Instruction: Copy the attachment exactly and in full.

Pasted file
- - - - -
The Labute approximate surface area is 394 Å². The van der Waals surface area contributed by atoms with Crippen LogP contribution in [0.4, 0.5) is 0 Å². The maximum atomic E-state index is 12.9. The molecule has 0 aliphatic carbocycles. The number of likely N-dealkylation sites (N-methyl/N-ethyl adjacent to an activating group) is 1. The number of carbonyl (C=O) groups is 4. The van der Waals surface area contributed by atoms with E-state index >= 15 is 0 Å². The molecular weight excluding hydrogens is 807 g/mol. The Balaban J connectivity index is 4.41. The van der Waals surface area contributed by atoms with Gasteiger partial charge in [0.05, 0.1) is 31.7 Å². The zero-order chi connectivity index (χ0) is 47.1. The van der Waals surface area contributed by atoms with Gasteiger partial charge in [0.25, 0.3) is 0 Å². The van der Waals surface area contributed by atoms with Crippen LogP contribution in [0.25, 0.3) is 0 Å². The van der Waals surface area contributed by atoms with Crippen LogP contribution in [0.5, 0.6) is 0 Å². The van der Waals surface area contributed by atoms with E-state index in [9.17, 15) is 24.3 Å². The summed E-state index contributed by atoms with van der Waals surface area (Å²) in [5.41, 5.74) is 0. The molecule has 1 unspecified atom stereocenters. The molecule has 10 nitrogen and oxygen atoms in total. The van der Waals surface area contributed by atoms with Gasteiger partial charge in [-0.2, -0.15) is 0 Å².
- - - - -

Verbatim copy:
The Labute approximate surface area is 394 Å². The van der Waals surface area contributed by atoms with Crippen LogP contribution in [0.4, 0.5) is 0 Å². The maximum atomic E-state index is 12.9. The molecule has 0 aliphatic carbocycles. The number of likely N-dealkylation sites (N-methyl/N-ethyl adjacent to an activating group) is 1. The number of carbonyl (C=O) groups is 4. The van der Waals surface area contributed by atoms with E-state index >= 15 is 0 Å². The molecular weight excluding hydrogens is 807 g/mol. The Balaban J connectivity index is 4.41. The van der Waals surface area contributed by atoms with Gasteiger partial charge in [0.05, 0.1) is 31.7 Å². The zero-order chi connectivity index (χ0) is 47.1. The van der Waals surface area contributed by atoms with Gasteiger partial charge in [0.25, 0.3) is 0 Å². The van der Waals surface area contributed by atoms with Crippen LogP contribution in [0.25, 0.3) is 0 Å². The van der Waals surface area contributed by atoms with Crippen LogP contribution in [0.5, 0.6) is 0 Å². The van der Waals surface area contributed by atoms with E-state index in [9.17, 15) is 24.3 Å². The summed E-state index contributed by atoms with van der Waals surface area (Å²) in [5.41, 5.74) is 0. The molecule has 1 unspecified atom stereocenters. The molecule has 10 nitrogen and oxygen atoms in total. The van der Waals surface area contributed by atoms with Gasteiger partial charge in [-0.2, -0.15) is 0 Å².